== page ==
Wearable Art

The term wearable art entered the fashion world in the 1960s and 70s.  Far more than fashion and art, it also represented a cultural movement.  Women began expressing individuality through one-of-a-kind craft designs in apparel and jewelry.  Often handmade, designs utilized crochet, knitting, and leather tooling complementing nature themes.  Apparel reflected the need for comfort, drape and fit.  It wasn’t about mass selling, but instead about expression of the designer and the wearer. 

Fast forward from the 1960s to 2021.  Countries have become more interdependent, cultures more intertwined, technology more advanced.  Yes, 2020 has emphasized our independence again.  Today’s wearable art has the advantage of computers and technology that reduces the time-consuming hand crafting to allow more affordable, yet expressive designs.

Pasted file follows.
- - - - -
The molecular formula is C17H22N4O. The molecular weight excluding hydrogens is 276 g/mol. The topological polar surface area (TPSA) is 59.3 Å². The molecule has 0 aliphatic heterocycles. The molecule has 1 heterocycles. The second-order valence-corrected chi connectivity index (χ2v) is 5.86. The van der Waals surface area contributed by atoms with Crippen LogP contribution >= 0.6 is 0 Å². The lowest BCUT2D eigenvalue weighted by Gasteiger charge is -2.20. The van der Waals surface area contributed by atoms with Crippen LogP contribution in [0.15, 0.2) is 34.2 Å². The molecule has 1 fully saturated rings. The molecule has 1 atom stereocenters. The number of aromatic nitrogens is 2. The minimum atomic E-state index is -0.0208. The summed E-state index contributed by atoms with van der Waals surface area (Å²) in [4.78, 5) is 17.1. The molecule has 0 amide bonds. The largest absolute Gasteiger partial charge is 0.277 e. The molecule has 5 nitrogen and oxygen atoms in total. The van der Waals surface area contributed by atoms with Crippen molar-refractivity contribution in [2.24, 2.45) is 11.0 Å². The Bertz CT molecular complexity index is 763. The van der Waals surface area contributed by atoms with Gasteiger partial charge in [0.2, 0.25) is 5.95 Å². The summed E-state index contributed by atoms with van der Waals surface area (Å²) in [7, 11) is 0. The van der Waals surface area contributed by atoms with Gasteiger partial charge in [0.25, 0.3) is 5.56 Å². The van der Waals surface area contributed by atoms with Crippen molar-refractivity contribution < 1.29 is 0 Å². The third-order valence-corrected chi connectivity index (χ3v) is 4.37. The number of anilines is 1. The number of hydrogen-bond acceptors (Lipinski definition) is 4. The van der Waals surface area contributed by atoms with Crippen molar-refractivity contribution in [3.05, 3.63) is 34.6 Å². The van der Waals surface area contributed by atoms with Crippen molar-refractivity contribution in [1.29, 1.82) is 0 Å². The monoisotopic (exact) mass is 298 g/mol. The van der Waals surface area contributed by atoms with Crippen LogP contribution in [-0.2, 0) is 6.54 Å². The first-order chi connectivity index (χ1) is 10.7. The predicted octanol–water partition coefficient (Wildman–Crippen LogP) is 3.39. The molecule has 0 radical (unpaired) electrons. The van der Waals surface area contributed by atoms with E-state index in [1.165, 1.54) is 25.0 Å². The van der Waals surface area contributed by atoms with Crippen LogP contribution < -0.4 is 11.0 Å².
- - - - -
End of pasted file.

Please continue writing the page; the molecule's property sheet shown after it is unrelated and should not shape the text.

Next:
Jerry Kohl, owner of Brighton began his business with Leegin Leather at the peak of the wearable art movement in the 1960’s.  His company’s hand tooled leather belts became known for craftsmanship, durability, and quality.  Today, he again produces wearable art in his handbag collections.  From the whimsical designs of Tom Clancey with  an almost  Andy Warhol flavor, to the botanical designs of Catherine Hong, today’s woman has an opportunity to express herself with Brighton’s wearable art. 

Brighton utilizes high tech leather printing machines to precisely transfer the intricate designs of a spring garden.  Each pass of the printer leaves a specific color to create a design that looks individually hand painted.  Paired with your personally selected outfit whichever wearable art handbag you choose gives the distinctiveness that makes it truly your own statement.

Nancy Pride owns Morgan Fitzgerald’s and Merle Norman located at 3800 South Texas Avenue, Bryan, one mile north of University Drive  979 268 0608, www.fitzyou.com.